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Four Stages of Missions Development

I attended a Perspectives course last night and learned a lot. One of the discussion points that the teacher shared was on the major eras of the modern missions movement. He also told us about the four stages of missions development, which I found very simple, but also compelling and a little convicting.

The four stages of missions development are:

1) Pioneer Stage: This when you make first contact with a people group that is otherwise unreached.

2) Paternal Stage (Parent Stage): In this stage, you engage that people group for first time, introduce them to the Gospel, and win people to Christ. Also in this stage, missionaries begin training indigenous leadership.

3) Partnership Stage: This stage moves you beyond the "parent-child" relationship (which is a terribly pejorative analogy, I know). In this stage, indigenous leaders begin working as equals with the missionaries who first brought them the Gospel. In prior stages, missionaries have been training the locals, but now both parties are working side-by-side of each other.

4) Participatory Stage: In this fourth and final stage of missions development, missionaries only participate in indigenous churches when they are invited. That is, they are no longer needed; the indigenous leadership has full and complete authority and sovereignty.

Now, here's the rub: The goal of all missions should be to get to the final stage as quickly as possible. In much of the missions movement that has come out of the West, we've unfortunately stayed way too long in the beginning stages (particularly Stage 1 and Stage 2).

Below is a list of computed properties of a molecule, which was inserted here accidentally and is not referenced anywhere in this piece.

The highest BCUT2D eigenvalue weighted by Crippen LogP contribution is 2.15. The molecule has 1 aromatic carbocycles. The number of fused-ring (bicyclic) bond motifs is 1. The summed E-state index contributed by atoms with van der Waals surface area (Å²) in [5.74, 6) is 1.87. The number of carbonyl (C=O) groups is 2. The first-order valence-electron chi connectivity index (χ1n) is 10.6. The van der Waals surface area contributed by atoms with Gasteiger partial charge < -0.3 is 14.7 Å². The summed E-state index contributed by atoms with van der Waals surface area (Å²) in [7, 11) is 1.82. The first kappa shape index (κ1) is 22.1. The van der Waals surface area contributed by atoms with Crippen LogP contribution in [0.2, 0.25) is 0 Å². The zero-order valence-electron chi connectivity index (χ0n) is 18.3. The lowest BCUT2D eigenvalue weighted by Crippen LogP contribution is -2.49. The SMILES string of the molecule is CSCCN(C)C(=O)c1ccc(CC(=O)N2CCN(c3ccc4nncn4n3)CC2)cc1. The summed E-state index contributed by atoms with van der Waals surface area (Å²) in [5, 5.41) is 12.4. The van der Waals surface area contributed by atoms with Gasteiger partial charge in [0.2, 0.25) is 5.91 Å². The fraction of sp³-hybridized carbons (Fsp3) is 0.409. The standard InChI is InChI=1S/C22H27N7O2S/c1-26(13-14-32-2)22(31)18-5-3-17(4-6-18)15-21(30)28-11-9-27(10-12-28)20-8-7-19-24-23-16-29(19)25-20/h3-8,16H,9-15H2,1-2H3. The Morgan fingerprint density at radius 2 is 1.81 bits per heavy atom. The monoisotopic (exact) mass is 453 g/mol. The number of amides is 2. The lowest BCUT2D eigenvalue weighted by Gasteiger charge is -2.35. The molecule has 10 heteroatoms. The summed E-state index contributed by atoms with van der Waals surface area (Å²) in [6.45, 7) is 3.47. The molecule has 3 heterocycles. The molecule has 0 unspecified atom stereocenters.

This is not only unfortunate; it's a tragedy. We've propagated paternalism and dependency in unhealthy, codependent ways. What's interesting about this class that I attended last night was that many in the missions world are recognizing a shift away from the West as the dominant force in global missions. Since 2005, there are now more non-western, cross-cultural missionaries than western ones.

It's undeniable that something is changing with the world. And yet, we in the West still have a strategic part to play in fulfilling the Great Commission.

If we are to be successful, those of us who are called to personally participate in world missions must learn to do the following:

1) Model.
2) Equip.
3) Watch.
4) Leave.

Those are some pretty simple steps that I don't think I need to go into, but they are extremely relevant for all Christians and churches. As we make disciples, we need to remember that the end is not codependency, but rather empowerment.

The last step (i.e. leaving) is always the hardest. But we need to remember that it doesn't have to take years for each step or stage. In fact, in the most successful streams of modern church-planting, people are moving through each of these stages quite rapidly.

Again, I will reiterate: If we are to be successful disciples, missionaries, and church-planters, it is essential that we learn how to leave. It is just as important as the going in the first place.

Think about your ministry or mission work or even a local Bible study or discipeship relationship. What does "leaving" look like for you? How can you do so responsibly and in a way that empowers?